BRUNSWICK COUNTY, NC (WWAY) — A federal judge has sided with four former Bald Head Island Public Safety Officers who filed a lawsuit after they were fired six years ago.
Herbie Bryant, Thomas Cannon, Jesse Conner, Donald Koons and Nicholas Terrell sued the Village of Bald Head Island, former Village Manager Calvin Peck and former Public Safety Director Caroline Mitchell over their August 2014 firings.
Bryant previously reached a settlement and dismissed his lawsuit, but Cannon, Conner, Koons and Terrell’s case went to trial in September.
In the lawsuit, the plaintiffs alleged a violation of the Due Process Clause of the Fourteenth Amendment, liber per se, libel per quod, wrongful discharge, and breach of contract.
The lawsuit stems from the Village of Bald Head Island firing the men because of a group text conversation, sent when they were off-duty, in which they complained about issues including Mitchell and training for members of the department, who are supposed to be cross-trained and certified to handle duties including law enforcement, firefighting, EMS and water rescue. Village leaders deemed some of the texts inappropriate, including one that appeared to be in reference to Mitchell’s sexual orientation, according to court records.
Mitchell learned about the texts while meeting with another officer about an unrelated incident. The officer showed Mitchell a text message about an officer’s promotion to lieutenant because he did not think that she was fit for the duties of the position and was expressing his concern, along with everybody else’s.
The IT director then retrieved the text message chains from the cell phone. Mitchell then met with her command staff and discussed the termination of the plaintiffs based upon text messages. One member of her staff was opposed to their termination, believing the plaintiffs did not break the Personnel Policy.
Mitchell then brought the matter to Peck, telling him the texts came to her attention when one of the employees complained about them. However, that employee had told Mitchell he was not complaining about the texts.
Peck, based on the recommendation of Mitchell, fired the officers.
The officers’ termination letters found them in violation of sexual harassment, harassment, and inappropriate electronic communications.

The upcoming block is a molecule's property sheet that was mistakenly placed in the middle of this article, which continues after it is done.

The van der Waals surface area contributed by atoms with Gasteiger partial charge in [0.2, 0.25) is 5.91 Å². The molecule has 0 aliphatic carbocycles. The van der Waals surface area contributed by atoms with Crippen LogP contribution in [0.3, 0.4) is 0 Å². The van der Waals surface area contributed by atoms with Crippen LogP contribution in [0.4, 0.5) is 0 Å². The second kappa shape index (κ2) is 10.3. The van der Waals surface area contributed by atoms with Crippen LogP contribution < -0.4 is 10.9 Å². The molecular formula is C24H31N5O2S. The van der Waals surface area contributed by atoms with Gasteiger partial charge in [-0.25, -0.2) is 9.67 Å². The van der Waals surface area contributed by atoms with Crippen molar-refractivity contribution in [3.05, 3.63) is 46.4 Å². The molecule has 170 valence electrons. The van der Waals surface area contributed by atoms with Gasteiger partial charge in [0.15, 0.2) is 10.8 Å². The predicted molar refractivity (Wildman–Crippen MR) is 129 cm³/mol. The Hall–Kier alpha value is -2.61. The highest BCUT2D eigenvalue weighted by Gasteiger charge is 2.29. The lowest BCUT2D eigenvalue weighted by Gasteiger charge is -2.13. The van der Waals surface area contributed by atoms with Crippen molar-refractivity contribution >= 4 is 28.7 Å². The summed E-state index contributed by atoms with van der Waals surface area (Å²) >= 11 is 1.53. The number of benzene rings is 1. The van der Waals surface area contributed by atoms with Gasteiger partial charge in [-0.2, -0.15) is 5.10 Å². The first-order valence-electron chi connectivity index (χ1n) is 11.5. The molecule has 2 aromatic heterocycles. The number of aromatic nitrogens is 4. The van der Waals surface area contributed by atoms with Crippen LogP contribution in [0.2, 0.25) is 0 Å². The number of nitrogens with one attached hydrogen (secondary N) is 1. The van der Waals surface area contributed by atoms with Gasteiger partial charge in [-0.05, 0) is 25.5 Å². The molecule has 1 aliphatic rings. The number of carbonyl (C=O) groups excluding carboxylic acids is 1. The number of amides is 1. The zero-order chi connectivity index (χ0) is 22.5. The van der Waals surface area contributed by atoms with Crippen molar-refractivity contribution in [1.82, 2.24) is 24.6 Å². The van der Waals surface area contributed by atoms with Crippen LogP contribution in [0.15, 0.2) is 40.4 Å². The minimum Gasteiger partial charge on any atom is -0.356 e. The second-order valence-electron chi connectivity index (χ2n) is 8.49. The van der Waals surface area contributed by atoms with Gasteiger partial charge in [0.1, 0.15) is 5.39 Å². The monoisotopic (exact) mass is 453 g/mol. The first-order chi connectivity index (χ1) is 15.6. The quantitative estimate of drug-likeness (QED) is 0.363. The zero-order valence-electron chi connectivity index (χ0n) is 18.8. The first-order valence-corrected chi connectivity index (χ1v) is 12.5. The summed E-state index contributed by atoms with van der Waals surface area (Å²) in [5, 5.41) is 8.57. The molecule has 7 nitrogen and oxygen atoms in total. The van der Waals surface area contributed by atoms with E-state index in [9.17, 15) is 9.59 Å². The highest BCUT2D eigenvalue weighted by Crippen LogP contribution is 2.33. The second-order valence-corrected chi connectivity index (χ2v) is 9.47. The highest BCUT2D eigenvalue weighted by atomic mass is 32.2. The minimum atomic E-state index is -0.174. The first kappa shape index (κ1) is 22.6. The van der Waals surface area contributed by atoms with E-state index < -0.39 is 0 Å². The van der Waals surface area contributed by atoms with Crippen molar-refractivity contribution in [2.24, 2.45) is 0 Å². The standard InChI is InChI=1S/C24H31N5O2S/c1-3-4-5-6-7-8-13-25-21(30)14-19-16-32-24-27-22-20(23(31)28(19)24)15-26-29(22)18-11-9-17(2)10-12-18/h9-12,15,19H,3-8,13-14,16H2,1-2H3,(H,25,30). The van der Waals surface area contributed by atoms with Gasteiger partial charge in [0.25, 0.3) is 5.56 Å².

During the September trial, the court found by a ‘preponderance of the evidence’ that both Peck and Mitchell deprived each of the plaintiffs of their liberty interest in violation of the 14th Amendment of the United States Constitution.
The court also concluded that the charges in the termination letters placed a stigma on the reputation of each plaintiff, were made public the day after the terminations, and were false, as the reasons for termination in the letters contradicted Peck’s testimony of her reasons for termination and also contradicted the definitions of the Village Personnel Policy.
But the men have argued the release of the information in the termination letters and in an email Peck sent to other village employees, as well as affidavits filed with the NC Criminal Justice Education and Training Standards Commission was inaccurate and has hurt their ability to get jobs.
Cannon took early retirement and then became a reserve officer in Sparta, Koons got a job with the Shallotte Police Department, while Conner and Terrell landed full-time positions with Oak Island.
The court ruled that Peck terminated the plaintiffs because he believed they were jerks and disrespectful of the chain of command, not for the reasons state in their termination letters.
The court also found that Peck committed libel against Cannon, Koons, and Terrell by publishing termination letters which contained defamatory statements that were false and that Peck ‘acted with actual malice’.
The court ruled Mitchell also acted with malice. According to documents, no one complained about the text messages to her and since she was the person to whom the alleged complaint was made, she knew it was false.
The wrongful discharge claims, breach of contract claims and liber per se claims against the Village of Bald Head Island were dismissed.
Because of the stigma and lost wages surrounding the officers, the court awarded compensatory and punitive damages to each of the officers, ranging between $146,00 and $192,00, for a total of $707,001 from Defendants Peck and Mitchell.
WWAY has reached out the Village of Bald Head Island for comment. They responded with the following statement:
“The Village of Bald Head Island has received and is reviewing the Findings of Fact and Conclusions of Law from the U.S. District Court for the Eastern District of N.C. in a case arising from the termination of four Public Safety Officers. The Village will consider whether any additional legal filing or appeal is necessary and proper. It is important to the Village that employment and termination of employment be handled properly and it will continue to endeavor to do so.”